Neo-Grotesk Sans-Serif


Jonny Gibson

6 weights + Italics


37 languages

Compita is a Neo-Grotesk(ish) typeface that started life as a love-letter to Berthold's classic. But for every rigid, Neue-Haasism, there exists an equal and opposite amount of humanist attributes – along with a deliberate dose of creative license.

Compita has some over-emphasised features and terminal endings which help to create its friendly personality, but sits them on a slightly condensed overall width – a convention normally associated with a serious and professional tone of voice. Together they help balance each other out and create a face that feels both affable and professional. Perhaps the worlds first real aff-essional typeface?

A lot of the early design work focussed on making the light weights work at scale, and as a result the weight scale is shifted more towards the lighter end. At smaller sizes the Medium or Semi-Bold weights might work better for running copy. At larger sizes the Light and Thin weights really shine, and offer a nice juxtaposition to the overly inflated bold headlines of yesteryears UI trends. Compita helps bring a more editorial and refined appeal back to digital typesetting.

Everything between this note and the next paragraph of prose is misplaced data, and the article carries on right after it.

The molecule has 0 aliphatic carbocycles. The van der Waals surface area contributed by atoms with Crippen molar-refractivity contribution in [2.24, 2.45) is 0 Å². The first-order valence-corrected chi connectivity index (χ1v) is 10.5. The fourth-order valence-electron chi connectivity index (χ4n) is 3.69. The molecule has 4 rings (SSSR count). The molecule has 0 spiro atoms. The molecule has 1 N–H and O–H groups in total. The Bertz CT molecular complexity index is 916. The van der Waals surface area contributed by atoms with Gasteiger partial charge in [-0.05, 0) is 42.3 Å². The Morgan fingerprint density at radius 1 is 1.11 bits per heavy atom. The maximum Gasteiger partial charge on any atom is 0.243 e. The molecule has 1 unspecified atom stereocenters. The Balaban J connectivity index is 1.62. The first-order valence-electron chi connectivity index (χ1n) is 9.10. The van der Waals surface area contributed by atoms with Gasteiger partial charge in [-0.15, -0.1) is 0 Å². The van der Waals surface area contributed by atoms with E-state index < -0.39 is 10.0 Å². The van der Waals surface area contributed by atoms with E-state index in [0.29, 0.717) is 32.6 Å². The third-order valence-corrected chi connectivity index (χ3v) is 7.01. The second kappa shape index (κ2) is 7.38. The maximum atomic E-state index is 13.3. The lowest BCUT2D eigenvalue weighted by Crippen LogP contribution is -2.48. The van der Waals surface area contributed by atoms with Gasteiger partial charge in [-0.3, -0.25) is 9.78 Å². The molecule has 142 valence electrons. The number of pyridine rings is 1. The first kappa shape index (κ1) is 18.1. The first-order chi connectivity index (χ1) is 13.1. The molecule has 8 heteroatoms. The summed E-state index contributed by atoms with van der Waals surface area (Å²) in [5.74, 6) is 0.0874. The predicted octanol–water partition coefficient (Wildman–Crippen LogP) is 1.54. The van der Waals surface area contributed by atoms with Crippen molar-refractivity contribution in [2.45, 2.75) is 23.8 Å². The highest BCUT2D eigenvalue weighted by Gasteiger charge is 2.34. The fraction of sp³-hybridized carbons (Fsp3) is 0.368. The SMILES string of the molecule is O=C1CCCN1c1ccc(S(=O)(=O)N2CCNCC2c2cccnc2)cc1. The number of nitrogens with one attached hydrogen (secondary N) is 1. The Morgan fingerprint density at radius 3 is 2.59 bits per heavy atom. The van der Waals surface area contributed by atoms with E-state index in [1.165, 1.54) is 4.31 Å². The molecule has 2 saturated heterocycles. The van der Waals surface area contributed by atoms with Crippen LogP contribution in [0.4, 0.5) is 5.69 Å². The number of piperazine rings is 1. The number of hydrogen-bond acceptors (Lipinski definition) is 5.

The character set contains everything the modern day designer needs, including diacritic support for over 30 languages. And It’s packed full of the usual opentype features that most will probably ignore – Small caps, multiple number sets, discretionary ligatures and of course, a few stylistic alternates. Compita also boasts a few 'extra-special' features that serve next to no purpose whatsoever, such as the roadsigns fractions. But frivolity is at our discretion, and you’re welcome.

It’s cliché to say it these days but Compita really does have a wide range of potential uses, whether it’s online, or in print. It’s a perfect face for branding and visual identity design whether it’s deployed as a display face, or as the dependable choice for text. It has just enough personality to be visible, but also ignorable enough to mean you can stop using Montserrat and Raleway.